Vera Farmiga – Remember her?

        September 2008 By Philip Berk

In January of 2004 Vera Farmiga suddenly emerged from anonymity (“Who’s that?”) by winning the best actress award at the Sundance Festival for her wrenching performance in Down to the Bone.

But it was the Los Angeles Film Critics Assn. that brought her to the attention of directors like Martin Scorsese when they named her the year’s Best Actress.

A choice that was not endorsed by either the Hollywood Foreign Press or the Academy or the New York Film Critics for that matter who all preferred Reese Witherspoon (in I Walk the Line.)

Nonetheless it opened doors for her and since then she’s made a strong impression playing opposite Leonardo di Caprio and Matt Damon in The Departed. And in Nothing But the Truth, due out later in the year, she’ll will knock your socks off in another supporting role.

Her current showcase is The Boy with the Striped Pajamas in which she plays the wife of a Nazi concentration camp commandant, whose son befriends an inmate of the camp, a Jewish boy his age.

Did you do much research of the period?

“My research didn’t really focus on the back story. I read the diaries of Nazi wives, specifically Emmy Goring, Hedwig Hoss, Magda Goebbels, Eva Braun, even Leni Riefenstahl.” but my main focus was on the ideology of the time, what it meant to this woman, what this woman’s purpose in life was. She’s somewhat oblivious to what’s going on around her, being fed the propaganda of motherhood, and what was expected of women. Her obligation was to her husband. First and foremost it was to be a dutiful wife, to supply as many children as possible, and to be beautiful. That was my character at the beginning. She’s very subordinate to her husband. It’s all about his desires and ambitions, supporting his ideals and his needs, having a very narrow periphery. That’s how she starts off, and it’s still difficult for me to understand how women could have allowed themselves to be… it was a pathological attitude, and I don’t know how they stood for it. I don’t know how they could have accepted men not wanting them to penetrate their world. I don’t know how as a woman she wouldn’t have intuited to some degree that people were being horribly mistreated. She just interprets it as being punished. And of course because of my character’s ignorance, and the ignorance of others like her, so many people died. People watching without anybody acting on it — that ‘don’t ask don’t tell’ policy — her only concern is what immediately affects her and her family. I can understand that, because of the ideology of the time, how women limited themselves in a sense and didn’t question enough. She made no effort to seek answers for herself. But then as she gained more awareness and stopped suppressing conversations, as she started to delve deeply, sure enough she started learning more and more about her husband, but still she doesn’t do enough, which as a woman is something I find difficult to understand. And in the end she suffers for it.”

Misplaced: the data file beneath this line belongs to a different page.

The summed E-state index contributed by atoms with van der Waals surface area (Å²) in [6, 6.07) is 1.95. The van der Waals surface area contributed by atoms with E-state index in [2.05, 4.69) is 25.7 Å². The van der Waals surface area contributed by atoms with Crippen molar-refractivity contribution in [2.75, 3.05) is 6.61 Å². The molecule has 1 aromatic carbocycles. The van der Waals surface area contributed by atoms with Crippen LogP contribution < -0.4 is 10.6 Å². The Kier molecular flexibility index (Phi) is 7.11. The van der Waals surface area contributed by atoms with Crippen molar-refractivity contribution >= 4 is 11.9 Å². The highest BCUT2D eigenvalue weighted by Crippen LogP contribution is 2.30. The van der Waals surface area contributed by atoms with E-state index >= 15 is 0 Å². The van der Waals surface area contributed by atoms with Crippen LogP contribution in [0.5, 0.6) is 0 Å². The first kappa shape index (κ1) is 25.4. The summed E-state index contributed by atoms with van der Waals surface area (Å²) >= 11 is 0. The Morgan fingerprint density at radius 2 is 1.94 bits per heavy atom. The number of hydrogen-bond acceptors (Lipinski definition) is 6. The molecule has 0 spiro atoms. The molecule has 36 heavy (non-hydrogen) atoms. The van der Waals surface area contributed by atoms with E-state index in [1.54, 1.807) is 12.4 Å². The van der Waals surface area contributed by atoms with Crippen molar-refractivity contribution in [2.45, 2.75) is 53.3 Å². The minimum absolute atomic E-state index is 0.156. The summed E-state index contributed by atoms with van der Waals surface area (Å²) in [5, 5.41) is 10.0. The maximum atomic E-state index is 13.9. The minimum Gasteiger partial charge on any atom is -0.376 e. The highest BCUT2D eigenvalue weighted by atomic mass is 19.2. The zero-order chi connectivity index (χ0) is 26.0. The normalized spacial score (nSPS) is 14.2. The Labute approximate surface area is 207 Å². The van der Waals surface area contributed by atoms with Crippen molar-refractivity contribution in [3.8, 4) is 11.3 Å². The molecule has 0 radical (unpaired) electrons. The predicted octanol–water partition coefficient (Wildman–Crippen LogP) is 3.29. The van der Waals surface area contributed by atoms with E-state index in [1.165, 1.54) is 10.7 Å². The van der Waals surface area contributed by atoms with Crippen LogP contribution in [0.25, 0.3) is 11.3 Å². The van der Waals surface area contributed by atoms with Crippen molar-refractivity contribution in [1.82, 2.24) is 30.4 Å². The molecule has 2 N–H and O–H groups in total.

It’s unusual for a film about the Holocaust to be seen from the perspective of the German people.